In recent months, U.S. President Barack Obama has imposed multiple rounds of economic sanctions on Russia. Their purpose, according to the president, is threefold: to punish Moscow for its intrusion in Ukraine, to deter it from further destabilizing the region, and, ultimately, to persuade it to reverse course and pull out of Ukraine entirely.
Obama has often relied on sanctions to address difficult foreign policy challenges. His aides have described them as the prudent middle path between intervening militarily and standing idly by. Over the past few years, he has put them to use against Iran, Libya, Russia, Sudan, Syria, Myanmar (or Burma), and North Korea. But this is not merely an Obama phenomenon: President George W. Bush sanctioned many of the same countries, and President Bill Clinton did too. Nor is it purely an executive branch trend. Where Obama has been reluctant to impose sanctions -- for instance, on Iran during his first term, when he was still holding out hope that a more conciliatory approach could work -- Congress has forced his hand.
Washington’s reliance on sanctions has increased as it has developed more effective types of penalties and ways of implementing them. For example, policymakers have become particularly skilled at leveling sanctions on the financial institutions through which target countries access the global financial system. These penalties are designed to choke off foreign governments and companies from the global economy -- the benefits of which are getting larger as the world grows more interconnected. Many new sanctions go beyond merely restricting a target country’s access to U.S. companies; they use legal designations to scare off foreign companies from doing business in that country as well.
Yet the same attributes that make sanctions effective can also make them difficult to unwind. And although U.S. policymakers have learned much about imposing sanctions, they have given far less thought to lifting them. As seen in the last few years, an inability to ease sanctions can seriously complicate Washington’s diplomacy. Coercion, after all, is ultimately about following through on promises. When sanctions are used as a way of bringing about certain policy outcomes, they contain an explicit threat and an implicit guarantee: If a state continues the unwanted policy, it will continue to suffer sanctions; if the state changes course, the punishment will end. But if the United States proves incapable of ending sanctions after its demands are met, the targeted state will have little incentive to favorably adjust its activities.
Over the past decade, Washington has faced three main obstacles to easing sanctions in exchange for good behavior: domestic politics, coordination problems with international organizations, and the private sector’s reluctance to engage with formerly sanctioned countries and companies. As recent history makes clear, such challenges can significantly imperil U.S. objectives. It’s high time, then, that policymakers worked to address them.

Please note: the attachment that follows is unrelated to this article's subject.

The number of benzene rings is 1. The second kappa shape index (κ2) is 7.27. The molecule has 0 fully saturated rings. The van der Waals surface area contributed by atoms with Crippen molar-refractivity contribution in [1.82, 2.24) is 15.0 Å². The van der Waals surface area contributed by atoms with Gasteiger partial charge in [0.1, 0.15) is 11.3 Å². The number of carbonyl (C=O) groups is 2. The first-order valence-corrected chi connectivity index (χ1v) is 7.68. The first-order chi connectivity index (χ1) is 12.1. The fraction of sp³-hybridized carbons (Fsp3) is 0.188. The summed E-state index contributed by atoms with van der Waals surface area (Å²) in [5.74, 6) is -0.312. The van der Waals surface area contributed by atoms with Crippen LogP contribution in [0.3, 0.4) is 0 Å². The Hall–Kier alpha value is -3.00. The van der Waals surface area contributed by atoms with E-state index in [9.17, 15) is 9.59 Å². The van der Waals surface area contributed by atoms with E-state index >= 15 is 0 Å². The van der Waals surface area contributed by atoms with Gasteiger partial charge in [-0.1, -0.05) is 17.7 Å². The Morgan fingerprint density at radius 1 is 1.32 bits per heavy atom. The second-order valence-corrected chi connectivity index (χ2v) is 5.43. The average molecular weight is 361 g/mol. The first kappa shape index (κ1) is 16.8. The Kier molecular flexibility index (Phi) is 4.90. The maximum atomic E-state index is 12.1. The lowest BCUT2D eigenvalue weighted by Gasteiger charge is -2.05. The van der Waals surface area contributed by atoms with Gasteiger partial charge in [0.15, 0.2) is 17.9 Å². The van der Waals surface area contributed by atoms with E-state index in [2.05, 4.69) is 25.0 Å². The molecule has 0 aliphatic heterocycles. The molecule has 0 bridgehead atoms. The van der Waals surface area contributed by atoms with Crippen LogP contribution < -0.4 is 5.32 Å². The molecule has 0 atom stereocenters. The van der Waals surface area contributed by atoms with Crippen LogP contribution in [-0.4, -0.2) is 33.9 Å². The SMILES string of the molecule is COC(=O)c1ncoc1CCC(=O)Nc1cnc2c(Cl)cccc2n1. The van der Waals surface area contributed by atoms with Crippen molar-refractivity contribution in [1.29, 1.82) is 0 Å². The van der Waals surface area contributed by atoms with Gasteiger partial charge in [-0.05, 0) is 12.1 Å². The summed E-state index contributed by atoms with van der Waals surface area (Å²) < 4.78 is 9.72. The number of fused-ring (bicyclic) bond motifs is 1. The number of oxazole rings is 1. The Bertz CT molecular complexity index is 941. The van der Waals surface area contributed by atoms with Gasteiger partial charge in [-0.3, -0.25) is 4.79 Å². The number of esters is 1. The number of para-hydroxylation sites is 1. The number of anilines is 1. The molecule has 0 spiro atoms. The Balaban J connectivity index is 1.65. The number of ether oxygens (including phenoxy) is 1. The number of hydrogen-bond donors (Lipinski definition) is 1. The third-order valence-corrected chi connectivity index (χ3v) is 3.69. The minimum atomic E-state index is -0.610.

Although the president technically leads the formulation of U.S. foreign policy, Congress has played a leading role in sanctioning foreign states. In the case of Iran, for example, Congress has passed three key pieces of legislation: the Comprehensive Iran Sanctions, Accountability, and Divestment Act of 2010; the National Defense Authorization Act of 2012; and the Iran Threat Reduction and Syria Human Rights and Threat Reduction Act of 2012.
The effectiveness of these laws, in combination with executive orders from the president and designations by the Treasury Department, arguably brought Iran to the negotiating table. Yet if Tehran does end up making concessions, unwinding the web of regulations will be that much more difficult. Although Obama can rescind executive orders and remove foreign nationals from the Treasury Department’s Specially Designated Nationals and Blocked Persons list, he cannot unilaterally terminate congressional sanctions. Congress would need to do that job itself -- a step that, given the current political climate, Capitol Hill is unlikely to take. Although sanctions legislation permits the president to waive enforcement when he can demonstrate that the waiver is vital to U.S. national security, he can only do so for a limited time. The president must also report such waivers -- and provide the justification for them -- to the appropriate congressional committee. Given the broad support for sanctions against Iran on Capitol Hill, even a temporary suspension of them would likely face stiff opposition.
Furthermore, if Obama acted unilaterally to unwind sanctions, Congress could do two things to undermine him. First, it could pass further sanctions on Iran, as it nearly did in the lead-up to the signing of the Joint Plan of Action last November, almost torpedoing the interim nuclear accord with Iran. Second, Congress could pass legislation limiting the president’s ability to waive the provisions of its sanctions legislation. Such a move would effectively make Congress the only arbiter of when -- and whether -- many U.S. sanctions on Iran could be lifted.
Coordinating action with different countries and international organizations can also complicate the process of unwinding sanctions. Consider how United Nations regulations imperiled funds that Libya’s fledging transitional government desperately needed after the 2011 overthrow of Muammar al-Qaddafi’s government in Tripoli. Those funds -- which once belonged to the Qaddafi regime -- had been frozen pursuant to UN, EU, and U.S. sanctions. Although Washington and Brussels could have quickly permitted the release of many of the frozen assets, transferring them would still have violated UN prohibitions. In the end, it took months for the U.N. to fully remove those regulations. Meanwhile, Libya’s transitional government struggled to provide basic services, damaging its credibility and threatening the country’s stability.